Narrow Council Majority Supports Stadium Funding Bill
I thank everyone who attended the hearing before the City Council Intergovernmental Relations Committee yesterday, including several people from the Second Ward. I think the results were predictable, but still, for me, disappointing. The fact that those at the hearing were so divided and the fact that support for this passed the Council by the slimmest possible majority demonstrates how weak and flawed the plan is in my opinion.
Our best hope now is that the legislature will stop it and take some time to develop a plan that will work better for more stakeholders especially the people of Minneapolis. Short of that, there may be some amendments that would be helpful, including leaving off the section about our Charter limitations not applying. I would also like to see the unusual sunset provision taken out.
For those interested in learning more details from last night I wanted share the written information I presented at the hearing.
Here is a spreadsheet showing the properties that now pay property taxes that would become tax exempt under the proposal. Notice that over $450,000 a year will be taken out of the tax base. In my opinion this is a public subsidy that has largely been ignored.
Below are the main provision of the Resolution that adds Council support to the City's Legislative Agenda of the Mayor/Council President/Governor's financial proposal that would cost the City an estimated $675 million in sales taxes. It was moved by Council President Johnson right after the hearing.
"That the City’s legislative agenda for 2012 and subsequent years be amended to include support for a People’s stadium bill that would provide the following:
1. Repurpose and direct the use of the current state-authorized Convention Center taxes as follows:
a. To the City to be used to fund debt service, capital, operating and marketing expenses of the Convention Center and Target Center, and any other capital projects or economic development purposes; and
b.To a new stadium authority to be used to fund a portion of the capital and operating expenses of a new People’s stadium
2. Maintain the current state-authorized Convention Center taxes for at least as long as needed for the above purposes; and
3. The construction of a new stadium and improvements to Target Center must put Minneapolis residents to work, such that:
a. A percentage of construction contracts equal to or greater than other Minneapolis development projects must be awarded to women and minority owned businesses;
b. The construction workforce must include skilled minority, unskilled minorities and females and that workforce utilization goals must exceed current city goals;
c. The construction workforce must include workers from Minneapolis zip codes that have high rates of poverty and unemployment; and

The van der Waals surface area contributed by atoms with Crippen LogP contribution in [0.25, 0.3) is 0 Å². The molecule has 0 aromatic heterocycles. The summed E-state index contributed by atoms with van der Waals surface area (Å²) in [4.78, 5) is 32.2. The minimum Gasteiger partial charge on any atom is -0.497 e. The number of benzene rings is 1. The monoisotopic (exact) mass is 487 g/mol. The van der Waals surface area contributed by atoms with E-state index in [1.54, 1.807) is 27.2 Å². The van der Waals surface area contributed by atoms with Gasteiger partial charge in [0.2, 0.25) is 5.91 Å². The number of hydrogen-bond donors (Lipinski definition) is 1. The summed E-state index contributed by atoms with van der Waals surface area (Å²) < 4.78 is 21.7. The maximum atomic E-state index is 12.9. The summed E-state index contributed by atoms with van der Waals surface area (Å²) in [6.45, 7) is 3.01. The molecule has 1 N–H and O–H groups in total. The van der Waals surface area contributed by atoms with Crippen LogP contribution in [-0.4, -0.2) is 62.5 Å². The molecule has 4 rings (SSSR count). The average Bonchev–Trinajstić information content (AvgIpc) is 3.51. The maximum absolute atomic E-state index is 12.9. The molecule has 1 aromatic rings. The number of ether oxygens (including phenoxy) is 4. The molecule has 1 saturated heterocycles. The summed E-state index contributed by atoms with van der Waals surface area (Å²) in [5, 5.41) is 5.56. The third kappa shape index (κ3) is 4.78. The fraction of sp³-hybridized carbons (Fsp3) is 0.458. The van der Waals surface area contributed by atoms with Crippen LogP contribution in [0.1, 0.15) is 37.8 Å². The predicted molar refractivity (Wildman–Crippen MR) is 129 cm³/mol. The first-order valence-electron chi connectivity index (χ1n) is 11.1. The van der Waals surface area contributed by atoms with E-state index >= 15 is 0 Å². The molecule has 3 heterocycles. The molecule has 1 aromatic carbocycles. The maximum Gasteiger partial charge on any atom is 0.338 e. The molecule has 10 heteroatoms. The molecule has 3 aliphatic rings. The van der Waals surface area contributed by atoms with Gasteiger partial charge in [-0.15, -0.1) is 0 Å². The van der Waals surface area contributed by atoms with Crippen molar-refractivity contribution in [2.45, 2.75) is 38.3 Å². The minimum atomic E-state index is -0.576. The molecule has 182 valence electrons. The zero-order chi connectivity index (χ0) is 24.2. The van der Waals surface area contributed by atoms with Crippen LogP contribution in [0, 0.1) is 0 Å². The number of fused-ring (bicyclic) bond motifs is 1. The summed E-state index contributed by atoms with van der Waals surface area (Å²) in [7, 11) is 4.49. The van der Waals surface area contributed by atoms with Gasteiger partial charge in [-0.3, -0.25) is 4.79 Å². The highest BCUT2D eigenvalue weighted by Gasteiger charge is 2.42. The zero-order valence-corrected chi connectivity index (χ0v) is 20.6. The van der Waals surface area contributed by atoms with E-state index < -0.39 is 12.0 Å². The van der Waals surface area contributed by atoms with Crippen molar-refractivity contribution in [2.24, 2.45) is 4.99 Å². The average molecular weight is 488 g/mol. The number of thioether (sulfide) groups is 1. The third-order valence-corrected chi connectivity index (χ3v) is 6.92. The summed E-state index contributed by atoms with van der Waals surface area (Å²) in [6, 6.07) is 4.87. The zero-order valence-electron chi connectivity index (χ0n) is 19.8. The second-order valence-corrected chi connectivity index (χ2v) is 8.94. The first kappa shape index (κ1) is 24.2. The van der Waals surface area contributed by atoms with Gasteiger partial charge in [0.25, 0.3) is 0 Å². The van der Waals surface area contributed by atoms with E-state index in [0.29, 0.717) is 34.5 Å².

d. Concessionaires at the new stadium must reflect the ethnic diversity of Minnesota.
4. That the Minnesota Vikings work with neighborhoods surrounding the People’s stadium to mitigate any negative game day impacts so that the stadium is viewed as a neighborhood asset.
Be it Further Resolved that the City’s support for a People’s stadium is dependent upon the concurrent authorizations to permit the use of the state-authorized Convention Center taxes for the Convention Center and Target Center as set forth above, to ensure the economic vitality of all these assets."
Here is the first amendment I made to Council Member Johnson's Resolution
To amend the 2012 Legislative Agenda as follows:
In the Municipal Governance : Minneapolis opposes :(page 9) add the following statement.
Legislation that includes any section or provision that stipulates that City of Minneapolis Charter limitations or provisions related to the financing of professional sports facilities or stadiums do not apply.
It failed on a 7-6 vote and CM Johnson's resolution passed by the same margin.
Here is the Motion I then made requesting that the Charter Commission look into the matter:
Request that the Charter Commission review the stadium financing bill to determine if the proposal for funding a Vikings stadium complies with the Minneapolis City Charter and if it requires a referendum as stipulated in the Charter in the following sections:
Section 9. - To Incur Indebtedness for Municipal Purposes on Request of Council.
Section 13. - Putting Professional Sports Facility Financing Before the Voters.
This motion passed 7 to 6 and so more discusson by the Charter Commission may be forthcoming, especially if a bill passes.
The main action we took yesterday was to amend our legislative agenda to support elements of a stadium bill based on the Mayor/Council President/Govenors proposal. This action will again come before the full Council for a final vote on May 11. The more essential vote, however, will be needed in the future. If a stadium a bill passes that includes the use of City sales tax money, it will need a council majority approving it in order for it to actually become state law. According to state law, these kinds of special, local laws must be approved within 30 days by the local governing body before they can take effect. If Council Members are concerned about taking a vote that would violate the charter, it seems to me that this will be the most relevant vote.
Lastly, the full hearing and committee discussion should be available for viewing at http://www.minneapolismn.gov/tv/79 in a day or two.